Journal for Effective Schools
Volume 11, Number 1
Table 5. Correlations among Principal Efficacy Scales Scale 1. Curriculum and standards influence 2. Policy influence 3. Spending influence
.18* .20* —
Note. n = 7,900. *Correlation is significant at .01, two–tailed.
Table 6. Means and Standard Deviations for Reward and Punishment Itemsa Questionsb
Items related to rewards 167. Receive cash bonuses or additional resources that support schoolwide activities? (R1) 168. Receive cash bonuses or additional resources to distribute to teachers? (R2) 169. Receive non-monetary forms of recognition? (R3)
.11 .11 .30
.32 .31 .46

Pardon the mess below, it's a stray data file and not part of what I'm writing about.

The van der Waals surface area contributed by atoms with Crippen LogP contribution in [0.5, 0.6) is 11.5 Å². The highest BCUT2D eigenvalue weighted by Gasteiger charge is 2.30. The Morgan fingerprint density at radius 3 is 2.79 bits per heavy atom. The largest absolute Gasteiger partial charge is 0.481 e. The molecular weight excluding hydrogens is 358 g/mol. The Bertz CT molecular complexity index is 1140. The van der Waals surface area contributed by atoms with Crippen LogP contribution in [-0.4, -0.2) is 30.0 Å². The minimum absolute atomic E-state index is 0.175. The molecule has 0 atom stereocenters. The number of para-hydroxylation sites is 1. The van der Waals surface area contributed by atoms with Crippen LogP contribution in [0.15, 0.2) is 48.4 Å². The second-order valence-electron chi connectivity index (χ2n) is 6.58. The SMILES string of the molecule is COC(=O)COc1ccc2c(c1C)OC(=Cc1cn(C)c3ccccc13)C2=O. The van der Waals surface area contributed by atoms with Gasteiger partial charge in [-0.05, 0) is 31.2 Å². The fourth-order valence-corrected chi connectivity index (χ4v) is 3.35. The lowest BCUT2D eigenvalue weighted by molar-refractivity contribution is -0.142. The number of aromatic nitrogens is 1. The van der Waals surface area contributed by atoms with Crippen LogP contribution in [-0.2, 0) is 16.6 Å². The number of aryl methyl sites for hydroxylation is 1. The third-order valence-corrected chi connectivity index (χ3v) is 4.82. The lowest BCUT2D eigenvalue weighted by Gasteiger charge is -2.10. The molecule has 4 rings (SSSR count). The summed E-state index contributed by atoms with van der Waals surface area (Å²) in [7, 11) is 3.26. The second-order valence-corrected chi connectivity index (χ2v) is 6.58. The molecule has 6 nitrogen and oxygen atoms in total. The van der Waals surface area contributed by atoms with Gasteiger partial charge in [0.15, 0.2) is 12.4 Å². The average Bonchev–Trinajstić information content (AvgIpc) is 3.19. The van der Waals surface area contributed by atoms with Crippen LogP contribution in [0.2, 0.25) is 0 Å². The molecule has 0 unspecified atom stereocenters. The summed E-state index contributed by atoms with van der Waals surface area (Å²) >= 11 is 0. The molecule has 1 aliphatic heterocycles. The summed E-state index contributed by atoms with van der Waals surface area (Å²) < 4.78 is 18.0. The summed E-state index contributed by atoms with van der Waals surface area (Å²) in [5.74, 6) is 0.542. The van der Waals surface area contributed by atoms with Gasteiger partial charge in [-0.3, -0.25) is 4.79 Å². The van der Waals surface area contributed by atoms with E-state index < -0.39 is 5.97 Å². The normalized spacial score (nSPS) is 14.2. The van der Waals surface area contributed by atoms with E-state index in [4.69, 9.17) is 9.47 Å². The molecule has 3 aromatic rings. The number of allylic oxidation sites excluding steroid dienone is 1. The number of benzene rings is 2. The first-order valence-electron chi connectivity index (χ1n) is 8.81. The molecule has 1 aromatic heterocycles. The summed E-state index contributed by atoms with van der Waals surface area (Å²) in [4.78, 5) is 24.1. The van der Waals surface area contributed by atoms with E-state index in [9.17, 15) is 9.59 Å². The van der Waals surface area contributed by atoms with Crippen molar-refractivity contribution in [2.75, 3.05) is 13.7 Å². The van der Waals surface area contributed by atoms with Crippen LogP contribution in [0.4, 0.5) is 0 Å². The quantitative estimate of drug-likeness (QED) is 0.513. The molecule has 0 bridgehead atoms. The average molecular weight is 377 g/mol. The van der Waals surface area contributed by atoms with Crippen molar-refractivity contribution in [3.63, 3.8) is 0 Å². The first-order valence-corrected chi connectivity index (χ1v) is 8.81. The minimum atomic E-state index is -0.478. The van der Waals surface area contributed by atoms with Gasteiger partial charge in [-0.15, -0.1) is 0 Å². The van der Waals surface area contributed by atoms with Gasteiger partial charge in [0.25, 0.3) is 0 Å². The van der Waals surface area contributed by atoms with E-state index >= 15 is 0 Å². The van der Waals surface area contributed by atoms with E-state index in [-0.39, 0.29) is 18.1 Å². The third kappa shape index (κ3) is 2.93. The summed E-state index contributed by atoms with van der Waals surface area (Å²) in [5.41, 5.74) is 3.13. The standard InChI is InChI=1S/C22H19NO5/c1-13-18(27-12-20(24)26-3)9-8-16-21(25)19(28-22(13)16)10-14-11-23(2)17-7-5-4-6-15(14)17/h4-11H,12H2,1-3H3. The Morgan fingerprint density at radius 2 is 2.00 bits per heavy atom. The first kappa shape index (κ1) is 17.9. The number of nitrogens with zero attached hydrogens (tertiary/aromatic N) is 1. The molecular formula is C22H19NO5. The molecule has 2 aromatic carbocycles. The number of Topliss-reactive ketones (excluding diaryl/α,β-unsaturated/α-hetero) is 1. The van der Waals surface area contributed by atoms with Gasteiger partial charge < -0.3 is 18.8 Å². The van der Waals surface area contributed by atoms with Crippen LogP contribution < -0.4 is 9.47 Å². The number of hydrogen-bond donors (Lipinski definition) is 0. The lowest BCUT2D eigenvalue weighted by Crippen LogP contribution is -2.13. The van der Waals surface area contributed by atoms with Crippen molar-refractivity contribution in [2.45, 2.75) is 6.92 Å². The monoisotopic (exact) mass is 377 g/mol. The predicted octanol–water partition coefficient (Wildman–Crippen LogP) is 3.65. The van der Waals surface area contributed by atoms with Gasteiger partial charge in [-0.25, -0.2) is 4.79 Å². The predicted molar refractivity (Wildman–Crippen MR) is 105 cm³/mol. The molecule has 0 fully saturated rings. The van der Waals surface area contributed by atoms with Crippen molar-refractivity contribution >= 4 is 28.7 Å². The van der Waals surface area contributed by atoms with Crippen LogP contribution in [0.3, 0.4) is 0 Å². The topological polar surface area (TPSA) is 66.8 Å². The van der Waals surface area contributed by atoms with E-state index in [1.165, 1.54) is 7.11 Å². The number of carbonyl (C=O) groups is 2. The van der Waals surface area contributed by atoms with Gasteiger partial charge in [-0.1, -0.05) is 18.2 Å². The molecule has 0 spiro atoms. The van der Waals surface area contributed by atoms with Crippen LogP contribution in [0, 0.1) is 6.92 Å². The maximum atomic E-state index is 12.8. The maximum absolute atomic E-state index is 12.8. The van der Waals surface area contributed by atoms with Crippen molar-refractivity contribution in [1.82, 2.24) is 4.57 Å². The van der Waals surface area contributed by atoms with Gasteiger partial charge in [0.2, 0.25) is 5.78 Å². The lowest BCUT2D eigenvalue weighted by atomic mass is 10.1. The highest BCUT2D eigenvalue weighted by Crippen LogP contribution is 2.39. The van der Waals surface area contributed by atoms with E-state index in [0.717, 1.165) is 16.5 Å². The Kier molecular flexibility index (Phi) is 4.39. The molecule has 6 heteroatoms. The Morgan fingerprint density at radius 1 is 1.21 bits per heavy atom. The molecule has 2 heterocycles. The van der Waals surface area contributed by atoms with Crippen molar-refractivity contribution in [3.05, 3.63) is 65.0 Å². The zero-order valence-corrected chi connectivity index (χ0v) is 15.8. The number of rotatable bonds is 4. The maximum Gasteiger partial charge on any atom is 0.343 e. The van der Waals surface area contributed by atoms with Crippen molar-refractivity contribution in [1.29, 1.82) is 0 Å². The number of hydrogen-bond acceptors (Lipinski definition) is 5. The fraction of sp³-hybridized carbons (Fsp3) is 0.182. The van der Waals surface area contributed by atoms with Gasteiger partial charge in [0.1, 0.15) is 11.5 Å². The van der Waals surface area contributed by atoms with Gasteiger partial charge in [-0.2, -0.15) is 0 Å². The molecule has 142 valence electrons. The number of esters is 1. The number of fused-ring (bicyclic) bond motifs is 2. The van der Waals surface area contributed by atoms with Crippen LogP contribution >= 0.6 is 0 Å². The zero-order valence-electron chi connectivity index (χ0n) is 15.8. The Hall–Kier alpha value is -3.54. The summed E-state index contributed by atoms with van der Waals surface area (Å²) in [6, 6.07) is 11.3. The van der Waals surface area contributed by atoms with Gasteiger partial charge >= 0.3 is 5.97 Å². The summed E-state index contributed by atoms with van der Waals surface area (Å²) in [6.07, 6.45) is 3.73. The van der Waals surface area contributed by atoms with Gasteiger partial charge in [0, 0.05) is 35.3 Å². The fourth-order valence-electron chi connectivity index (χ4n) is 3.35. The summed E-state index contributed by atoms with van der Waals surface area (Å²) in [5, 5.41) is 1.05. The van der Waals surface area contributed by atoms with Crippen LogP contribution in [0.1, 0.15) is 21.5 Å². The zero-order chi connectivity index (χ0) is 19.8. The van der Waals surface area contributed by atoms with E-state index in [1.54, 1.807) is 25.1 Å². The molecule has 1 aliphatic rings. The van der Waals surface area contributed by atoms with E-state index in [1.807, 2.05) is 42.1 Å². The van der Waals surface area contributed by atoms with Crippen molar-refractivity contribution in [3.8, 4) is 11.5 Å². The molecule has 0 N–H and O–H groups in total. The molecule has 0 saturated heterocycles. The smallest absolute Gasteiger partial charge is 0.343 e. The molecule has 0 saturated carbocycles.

Items related to punishments .50 .50 170. Required to write or modify a school or program improvement plan? (X1) .31 .46 171. Put on an evaluation cycle with required improvement by specific dates? (X2) .33 .47 172. Provided with additional resources to support instructional improvement? (X3) .04 .19 173. Penalized by a reduction in resources? (X4) 174. Required to replace the principal with a new principal, an administrative .02 .13 director, or a manager? (X5) .04 .19 175. Subject to reconstitution or takeover regulations? (X6) 176. Required to provide supplemental educational services (e.g., extra classes or tutoring by an outside provider) to students at no cost to themselves or their .17 .37 families? (X7) 177. Required to provide a school "choice" program in which students can attend other schools within the district, schools in other districts, or private schools at no tuition cost to themselves or their families? (X8) .14 .35 Note. n = 3,390 for items related to rewards. n = 3,360 for items related to punishments. Numbers beside items refer to the variable names in the Schools and Staffing Survey 2003-04 principal dataset. aSince all of the items in this table are dummy coded, the mean is simply the proportion of respondents who answered “yes” to the question. bResponse choices for these items were 1 (yes) and 0 (no).